Many of us did double duty and served on the steering committee and 2010 conference committee.  As March 2010 drew closer, we searched for candidates for a full-time executive director (ED). The steering committee hired an ED with the limited authority we had. Our hire understood a formal employment contract could not be offered until the membership elected a board. Regardless, we gave her a crash course on the DS movement, the roles of local and national DS groups, and the vision of what DSAIA would become and the void in the community DSAIA could fill. We also accepted applications for DSAIA board service. Many of the steering committee applied, including me, and we had some welcomed “new blood” with desirable skill sets.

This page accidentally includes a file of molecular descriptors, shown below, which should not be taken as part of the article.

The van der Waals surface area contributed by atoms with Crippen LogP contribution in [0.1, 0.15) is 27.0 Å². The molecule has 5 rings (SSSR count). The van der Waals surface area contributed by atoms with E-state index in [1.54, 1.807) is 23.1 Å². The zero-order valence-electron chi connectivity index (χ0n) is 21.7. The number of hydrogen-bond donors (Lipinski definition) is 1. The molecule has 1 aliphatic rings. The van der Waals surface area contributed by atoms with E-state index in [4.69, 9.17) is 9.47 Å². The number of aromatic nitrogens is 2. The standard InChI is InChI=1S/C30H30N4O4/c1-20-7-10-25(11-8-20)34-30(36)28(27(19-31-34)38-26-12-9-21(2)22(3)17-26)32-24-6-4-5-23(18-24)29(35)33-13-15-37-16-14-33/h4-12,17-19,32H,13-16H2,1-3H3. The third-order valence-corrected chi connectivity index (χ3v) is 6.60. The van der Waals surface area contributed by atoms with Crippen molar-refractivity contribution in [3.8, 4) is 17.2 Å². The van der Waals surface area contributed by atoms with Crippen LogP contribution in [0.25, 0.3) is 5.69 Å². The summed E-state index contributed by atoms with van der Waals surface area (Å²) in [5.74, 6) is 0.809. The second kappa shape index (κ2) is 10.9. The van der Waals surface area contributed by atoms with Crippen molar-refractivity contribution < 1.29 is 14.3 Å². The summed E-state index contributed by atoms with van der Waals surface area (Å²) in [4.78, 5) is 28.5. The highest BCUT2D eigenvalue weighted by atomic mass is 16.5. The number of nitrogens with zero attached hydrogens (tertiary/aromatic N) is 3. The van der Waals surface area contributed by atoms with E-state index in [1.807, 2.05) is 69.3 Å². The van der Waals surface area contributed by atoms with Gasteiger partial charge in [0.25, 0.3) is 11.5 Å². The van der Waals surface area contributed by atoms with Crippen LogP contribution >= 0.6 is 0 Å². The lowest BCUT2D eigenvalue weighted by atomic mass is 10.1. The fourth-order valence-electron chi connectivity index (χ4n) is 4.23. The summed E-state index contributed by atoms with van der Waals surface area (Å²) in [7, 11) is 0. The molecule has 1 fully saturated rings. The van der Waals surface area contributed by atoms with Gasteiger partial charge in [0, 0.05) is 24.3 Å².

The Transition 

    AIA 2010-- the final conference hosted by DSG and the launch of DSAIA. It was an exciting weekend looking to the future, but it started with the realization the first day that our new, almost-hired ED was NOT going to work out, and she knew it, too.  One of my favorite idioms is “If two people are walking down the wrong path, which is the wisest? The one who turns around first!”

    Saturday morning, she was on a plane back home. The consensus of the Steering Committee was----better now than six months from now! We’d rather this organization launch with no executive director than the wrong one.

    The conference was spectacular. The speakers, the plenary sessions, and the growth in exhibitors, including suppliers of products and services in anticipation of the launch and exposure to a new customer base.  But much of the excitement was around the transition, the election of a board, and the launch of a new and needed organization who specifically served its members, local DS groups.